Director of Undergraduate Studies: Prof. Zoë Crossland, 965 Schermerhorn Extension; 854-7465; firstname.lastname@example.org
Archaeology is the study of the material conditions inhabited and acted upon by people in the past and present. Investigation of the past through the study of material remains is entangled with historiography, politics, and individual and collective memory, and is implicated in the production of present-day identities. Archaeology has come to mean many things to different generations of scholars, yet all approaches share in common a focus on the physical remains of the past and on the interpretive acts that enliven these remains and are challenged by them.
At Columbia, archaeology is a multidisciplinary field practiced by faculty and students in the humanities, social sciences, and natural sciences. At present, there are faculty in the Departments of Anthropology; Art History and Archaeology; Classics; East Asian Languages and Cultures; Historic Preservation; History; Middle Eastern, South Asian, and African Studies; the Center for Environmental Research and Conservation; the Institute for Research on Women and Gender; and the Lamont-Doherty Earth Observatory, all of whom conduct research on prehistory, ancient society, or historical archaeology.
Among locations in which students and faculty are conducting or participating in field programs are Argentina, Peru, Central America, the North American Southwest, New York City, upstate New York, the UK, France, Italy, Greece, Turkey, Egypt, Yemen, Israel, Palestine, and Madagascar. Archaeologists at Columbia also work with professionals at a wide range of institutions in New York. Among the institutions at which students in particular programs may conduct research, or work on internships, are the American Museum of Natural History, the Brooklyn Museum, the Metropolitan Museum of Art, the Museum of the City of New York, the National Museum of the American Indian, the New York Botanical Garden, and the South Street Seaport Museum.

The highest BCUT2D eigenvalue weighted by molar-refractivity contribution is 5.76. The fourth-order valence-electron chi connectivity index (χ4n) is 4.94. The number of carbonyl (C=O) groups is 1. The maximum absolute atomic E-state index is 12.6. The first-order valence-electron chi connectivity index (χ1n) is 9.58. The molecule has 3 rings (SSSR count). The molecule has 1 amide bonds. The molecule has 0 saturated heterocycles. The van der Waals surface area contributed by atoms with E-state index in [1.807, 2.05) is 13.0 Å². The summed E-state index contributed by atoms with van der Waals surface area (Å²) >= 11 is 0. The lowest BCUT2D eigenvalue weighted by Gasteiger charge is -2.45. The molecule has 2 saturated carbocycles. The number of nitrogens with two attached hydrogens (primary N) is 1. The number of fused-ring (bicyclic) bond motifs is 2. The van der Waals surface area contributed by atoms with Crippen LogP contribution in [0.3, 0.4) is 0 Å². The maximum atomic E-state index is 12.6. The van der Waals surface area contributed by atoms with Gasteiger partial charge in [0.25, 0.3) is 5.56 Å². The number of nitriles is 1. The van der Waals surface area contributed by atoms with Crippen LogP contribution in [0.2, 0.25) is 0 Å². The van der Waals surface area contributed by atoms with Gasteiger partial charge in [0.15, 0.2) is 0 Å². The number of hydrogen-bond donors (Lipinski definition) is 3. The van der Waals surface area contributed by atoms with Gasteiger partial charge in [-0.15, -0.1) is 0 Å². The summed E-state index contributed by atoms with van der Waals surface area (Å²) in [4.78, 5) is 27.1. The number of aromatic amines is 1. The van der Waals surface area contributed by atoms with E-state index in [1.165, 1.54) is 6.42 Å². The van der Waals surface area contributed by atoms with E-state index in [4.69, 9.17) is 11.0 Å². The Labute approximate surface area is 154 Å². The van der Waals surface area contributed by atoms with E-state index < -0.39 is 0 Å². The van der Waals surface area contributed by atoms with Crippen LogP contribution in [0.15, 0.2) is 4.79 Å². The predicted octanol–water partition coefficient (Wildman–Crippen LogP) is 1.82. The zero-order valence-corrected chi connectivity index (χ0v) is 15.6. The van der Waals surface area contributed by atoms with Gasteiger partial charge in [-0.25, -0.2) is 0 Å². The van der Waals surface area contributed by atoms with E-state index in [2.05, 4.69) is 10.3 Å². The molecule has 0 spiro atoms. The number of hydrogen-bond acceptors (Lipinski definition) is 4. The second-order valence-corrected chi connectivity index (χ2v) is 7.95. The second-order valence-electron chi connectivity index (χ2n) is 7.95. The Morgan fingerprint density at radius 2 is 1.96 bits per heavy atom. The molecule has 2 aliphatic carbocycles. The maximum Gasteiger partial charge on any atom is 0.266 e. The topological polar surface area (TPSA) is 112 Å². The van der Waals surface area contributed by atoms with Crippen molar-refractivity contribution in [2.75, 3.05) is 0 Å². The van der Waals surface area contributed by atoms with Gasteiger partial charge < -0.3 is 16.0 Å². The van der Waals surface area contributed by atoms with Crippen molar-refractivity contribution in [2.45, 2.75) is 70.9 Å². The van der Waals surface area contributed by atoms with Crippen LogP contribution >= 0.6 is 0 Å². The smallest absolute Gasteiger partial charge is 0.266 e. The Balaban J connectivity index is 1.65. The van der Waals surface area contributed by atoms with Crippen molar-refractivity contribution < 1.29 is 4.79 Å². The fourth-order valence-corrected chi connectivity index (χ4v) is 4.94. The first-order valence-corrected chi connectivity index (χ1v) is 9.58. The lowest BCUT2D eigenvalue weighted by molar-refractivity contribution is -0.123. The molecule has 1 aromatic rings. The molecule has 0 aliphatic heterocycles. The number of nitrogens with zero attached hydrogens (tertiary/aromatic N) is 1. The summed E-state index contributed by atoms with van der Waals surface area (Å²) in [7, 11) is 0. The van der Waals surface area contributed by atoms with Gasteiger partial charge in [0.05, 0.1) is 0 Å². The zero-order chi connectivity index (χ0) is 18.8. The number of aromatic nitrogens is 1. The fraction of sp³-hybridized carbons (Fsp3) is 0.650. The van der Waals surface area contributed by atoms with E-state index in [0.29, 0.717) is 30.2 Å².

For the requirements for departmental honors, please check with program advisers. Normally no more than 10% of the graduating majors in the department each year may receive departmental honors.